Linking a directory can be performed easily with the ln (link_name) command. As an example:

ln -s /path/to/my/package /path/to/anaconda/lib/python2.7/site-packages/

The above link will allow you to import your package in the default environment of anaconda from any directory. This will not affect any of the other environments.

If you want to add the package to a specific environment (e.g. - "myenv") within anaconda, you can link the package to one of that particular environment's sys paths:

ln -s /path/to/my/package /path/to/anaconda/env/myenv/lib/python2.7/site-packges/

Note the following:

  • Linking your package directory to a sys path, rather than actually moving the package directory to a sys path, allows you to keep your package in your directory of choice.
  • The -s flag generates a soft link (much like a shortcut). If you move your package directory, the link will fail to work. Running ln without the -s flag generates a hard link (like a mirror copy) that will not be affected by moving (or even deleting..) the package directory. The pros and cons of soft links and hard links are debated here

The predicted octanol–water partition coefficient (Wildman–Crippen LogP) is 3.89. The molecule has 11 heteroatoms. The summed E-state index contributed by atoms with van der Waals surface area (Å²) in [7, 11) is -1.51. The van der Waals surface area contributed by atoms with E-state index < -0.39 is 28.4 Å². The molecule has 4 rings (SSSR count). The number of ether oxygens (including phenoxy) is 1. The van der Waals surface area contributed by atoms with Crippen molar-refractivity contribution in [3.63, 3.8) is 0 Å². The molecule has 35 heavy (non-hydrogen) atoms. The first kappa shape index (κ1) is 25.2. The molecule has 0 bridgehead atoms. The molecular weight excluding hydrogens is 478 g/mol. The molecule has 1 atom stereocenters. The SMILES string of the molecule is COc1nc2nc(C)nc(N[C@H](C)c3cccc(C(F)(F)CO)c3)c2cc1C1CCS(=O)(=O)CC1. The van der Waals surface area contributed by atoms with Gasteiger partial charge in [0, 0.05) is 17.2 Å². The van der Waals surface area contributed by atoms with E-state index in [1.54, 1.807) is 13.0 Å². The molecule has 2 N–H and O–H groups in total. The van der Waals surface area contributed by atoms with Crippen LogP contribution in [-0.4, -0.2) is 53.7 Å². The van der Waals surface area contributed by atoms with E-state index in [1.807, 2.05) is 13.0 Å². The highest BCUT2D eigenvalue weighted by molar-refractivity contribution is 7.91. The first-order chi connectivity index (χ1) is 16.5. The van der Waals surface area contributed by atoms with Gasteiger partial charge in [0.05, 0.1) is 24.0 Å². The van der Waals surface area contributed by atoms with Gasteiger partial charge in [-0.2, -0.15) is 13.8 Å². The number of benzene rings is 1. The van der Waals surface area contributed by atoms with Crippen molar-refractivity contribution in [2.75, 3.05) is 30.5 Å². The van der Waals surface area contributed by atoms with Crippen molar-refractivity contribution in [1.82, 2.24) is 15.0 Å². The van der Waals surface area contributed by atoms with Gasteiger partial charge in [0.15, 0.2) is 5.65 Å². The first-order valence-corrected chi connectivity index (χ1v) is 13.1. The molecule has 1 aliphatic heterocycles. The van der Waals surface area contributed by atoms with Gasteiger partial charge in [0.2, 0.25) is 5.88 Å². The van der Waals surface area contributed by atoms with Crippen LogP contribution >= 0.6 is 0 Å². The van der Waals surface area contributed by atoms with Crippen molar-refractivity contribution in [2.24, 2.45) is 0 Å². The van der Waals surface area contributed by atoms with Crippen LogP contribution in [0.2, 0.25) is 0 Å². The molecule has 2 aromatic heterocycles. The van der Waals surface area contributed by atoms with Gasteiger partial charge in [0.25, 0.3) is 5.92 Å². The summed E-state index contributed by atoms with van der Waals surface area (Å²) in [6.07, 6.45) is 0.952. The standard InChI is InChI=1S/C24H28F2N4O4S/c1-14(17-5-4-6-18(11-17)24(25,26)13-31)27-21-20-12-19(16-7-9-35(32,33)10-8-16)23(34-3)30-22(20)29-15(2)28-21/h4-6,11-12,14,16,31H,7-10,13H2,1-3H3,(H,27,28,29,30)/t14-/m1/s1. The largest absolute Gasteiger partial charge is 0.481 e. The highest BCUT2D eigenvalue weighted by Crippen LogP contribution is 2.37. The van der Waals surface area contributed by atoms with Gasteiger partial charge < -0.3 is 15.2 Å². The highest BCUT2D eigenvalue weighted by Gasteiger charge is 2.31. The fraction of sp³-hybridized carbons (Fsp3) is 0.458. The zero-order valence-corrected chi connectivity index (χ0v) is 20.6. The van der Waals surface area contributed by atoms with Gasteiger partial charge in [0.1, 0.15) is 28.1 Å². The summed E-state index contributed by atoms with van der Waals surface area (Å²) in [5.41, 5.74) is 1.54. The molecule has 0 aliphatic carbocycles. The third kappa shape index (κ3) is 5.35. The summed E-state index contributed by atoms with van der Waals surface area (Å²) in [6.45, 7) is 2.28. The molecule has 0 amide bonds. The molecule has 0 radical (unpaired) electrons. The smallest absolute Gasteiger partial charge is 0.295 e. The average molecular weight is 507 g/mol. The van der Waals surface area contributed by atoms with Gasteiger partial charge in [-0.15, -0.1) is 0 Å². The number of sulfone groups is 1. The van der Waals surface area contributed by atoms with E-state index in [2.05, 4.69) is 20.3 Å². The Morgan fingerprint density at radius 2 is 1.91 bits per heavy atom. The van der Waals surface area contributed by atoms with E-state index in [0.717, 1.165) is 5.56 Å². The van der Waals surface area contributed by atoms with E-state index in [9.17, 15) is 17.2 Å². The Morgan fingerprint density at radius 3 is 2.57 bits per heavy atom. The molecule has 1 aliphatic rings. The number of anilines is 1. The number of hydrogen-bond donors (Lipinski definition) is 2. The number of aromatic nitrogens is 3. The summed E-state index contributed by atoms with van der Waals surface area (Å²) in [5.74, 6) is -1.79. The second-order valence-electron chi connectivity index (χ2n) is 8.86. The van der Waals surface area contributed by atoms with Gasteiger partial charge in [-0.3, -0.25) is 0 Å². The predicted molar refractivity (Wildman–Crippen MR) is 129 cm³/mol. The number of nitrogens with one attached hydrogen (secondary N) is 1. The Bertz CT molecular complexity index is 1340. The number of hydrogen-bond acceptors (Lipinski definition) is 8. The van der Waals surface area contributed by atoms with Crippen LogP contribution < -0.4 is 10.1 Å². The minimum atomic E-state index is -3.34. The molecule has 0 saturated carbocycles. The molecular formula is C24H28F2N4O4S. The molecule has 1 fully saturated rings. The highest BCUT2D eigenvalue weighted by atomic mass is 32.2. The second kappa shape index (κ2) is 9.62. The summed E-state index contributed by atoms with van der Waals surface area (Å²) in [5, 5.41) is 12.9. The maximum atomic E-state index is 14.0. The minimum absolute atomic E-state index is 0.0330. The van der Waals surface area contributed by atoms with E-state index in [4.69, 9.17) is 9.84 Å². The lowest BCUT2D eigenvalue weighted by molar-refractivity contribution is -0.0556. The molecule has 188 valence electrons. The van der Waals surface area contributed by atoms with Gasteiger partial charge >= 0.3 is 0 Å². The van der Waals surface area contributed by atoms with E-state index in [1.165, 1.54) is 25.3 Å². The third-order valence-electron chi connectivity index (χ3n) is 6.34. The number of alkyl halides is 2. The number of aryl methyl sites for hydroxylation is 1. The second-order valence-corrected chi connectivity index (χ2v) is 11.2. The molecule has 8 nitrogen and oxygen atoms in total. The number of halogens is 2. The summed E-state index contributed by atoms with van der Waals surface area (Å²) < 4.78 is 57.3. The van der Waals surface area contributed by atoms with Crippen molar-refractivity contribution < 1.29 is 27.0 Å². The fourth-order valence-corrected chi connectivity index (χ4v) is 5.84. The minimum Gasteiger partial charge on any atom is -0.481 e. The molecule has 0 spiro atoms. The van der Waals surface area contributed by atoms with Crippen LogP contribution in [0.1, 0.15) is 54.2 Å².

• Windows users should utilize mklink. For information, look here.


Just to add to Cord Kaldemeyer's answer above, for the 2nd option. If you only want to link to a particular conda environment then add the .pth file to ~/anaconda3/envs/{NAME_OF_ENVIRONMENT}/lib/pythonX.X/site-packages/


I'm able to include local modules using the following:

conda-develop /path/to/module/

I hope it helps.

  • Thanks for the hint! I have adapted my answer as the command only creates a .pth file as described under 2.). – Cord Kaldemeyer Mar 18 at 8:13

The way I use to do this, which I believe is the most native to conda, is by creating env_vars.sh files in my environment, as per the official documentation here.

For macOS and Linux users, the steps are as follows:

  1. Go to your environment folder (e.g. /miniconda1/env/env_name). $CONDA_PREFIX is the environemnt variable for your environment path.

  2. Create the activate.d and deactivate.d directories.

    mkdir -p ./etc/conda/activate.d
    mkdir -p ./etc/conda/deactivate.d
  3. Inside the each respective directory, create one env_vars.sh file. The one in the activate.d directory will set (or export) your environment variables when you conda activate your environment. The file in the deactivate.d directory will serve to unset the environment variables when you conda deactivate your environment.

    touch ./etc/conda/activate.d/env_vars.sh
    touch ./etc/conda/deactivate.d/env_vars.sh
  4. First edit the $CONDA_PREFIX/etc/conda/activate.d/env_vars.sh to export the desired environment variables.

    export VAR_A='some-thing-here'
    export VAR_B=/path/to/my/file/
  5. Afterwards, open to edit the $CONDA_PREFIX/etc/conda/deactivate/env_vars.sh, in order to unset the env variables when you conda deactivate like so:

    unset VAR_A
    unset VAR_B

Again, the source of my description comes straight from the conda docs here.